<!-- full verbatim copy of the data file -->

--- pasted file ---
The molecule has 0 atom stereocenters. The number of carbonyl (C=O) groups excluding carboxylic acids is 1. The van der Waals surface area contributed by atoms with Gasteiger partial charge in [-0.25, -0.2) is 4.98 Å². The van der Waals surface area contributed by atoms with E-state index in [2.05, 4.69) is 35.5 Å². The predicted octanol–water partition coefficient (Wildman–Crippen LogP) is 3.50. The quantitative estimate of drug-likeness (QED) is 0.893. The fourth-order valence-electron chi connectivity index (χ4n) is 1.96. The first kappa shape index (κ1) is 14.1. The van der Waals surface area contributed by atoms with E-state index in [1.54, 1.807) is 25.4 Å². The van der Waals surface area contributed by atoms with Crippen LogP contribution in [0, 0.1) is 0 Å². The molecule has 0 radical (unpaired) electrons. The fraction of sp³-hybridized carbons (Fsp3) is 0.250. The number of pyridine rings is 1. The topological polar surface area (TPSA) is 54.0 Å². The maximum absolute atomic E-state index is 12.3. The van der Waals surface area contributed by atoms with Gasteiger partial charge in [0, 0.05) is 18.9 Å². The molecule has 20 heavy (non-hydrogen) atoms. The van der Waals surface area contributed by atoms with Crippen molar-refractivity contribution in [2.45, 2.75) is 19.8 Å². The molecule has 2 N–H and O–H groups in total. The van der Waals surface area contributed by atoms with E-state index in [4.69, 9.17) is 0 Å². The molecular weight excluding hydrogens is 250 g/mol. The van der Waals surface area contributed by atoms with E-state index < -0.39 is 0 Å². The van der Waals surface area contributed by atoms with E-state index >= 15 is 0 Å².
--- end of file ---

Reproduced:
The molecule has 0 atom stereocenters. The number of carbonyl (C=O) groups excluding carboxylic acids is 1. The van der Waals surface area contributed by atoms with Gasteiger partial charge in [-0.25, -0.2) is 4.98 Å². The van der Waals surface area contributed by atoms with E-state index in [2.05, 4.69) is 35.5 Å². The predicted octanol–water partition coefficient (Wildman–Crippen LogP) is 3.50. The quantitative estimate of drug-likeness (QED) is 0.893. The fourth-order valence-electron chi connectivity index (χ4n) is 1.96. The first kappa shape index (κ1) is 14.1. The van der Waals surface area contributed by atoms with E-state index in [1.54, 1.807) is 25.4 Å². The van der Waals surface area contributed by atoms with Crippen LogP contribution in [0, 0.1) is 0 Å². The molecule has 0 radical (unpaired) electrons. The fraction of sp³-hybridized carbons (Fsp3) is 0.250. The number of pyridine rings is 1. The topological polar surface area (TPSA) is 54.0 Å². The maximum absolute atomic E-state index is 12.3. The van der Waals surface area contributed by atoms with Gasteiger partial charge in [0, 0.05) is 18.9 Å². The molecule has 20 heavy (non-hydrogen) atoms. The van der Waals surface area contributed by atoms with Crippen molar-refractivity contribution in [2.45, 2.75) is 19.8 Å². The molecule has 2 N–H and O–H groups in total. The van der Waals surface area contributed by atoms with E-state index in [4.69, 9.17) is 0 Å². The molecular weight excluding hydrogens is 250 g/mol. The van der Waals surface area contributed by atoms with E-state index < -0.39 is 0 Å². The van der Waals surface area contributed by atoms with E-state index >= 15 is 0 Å².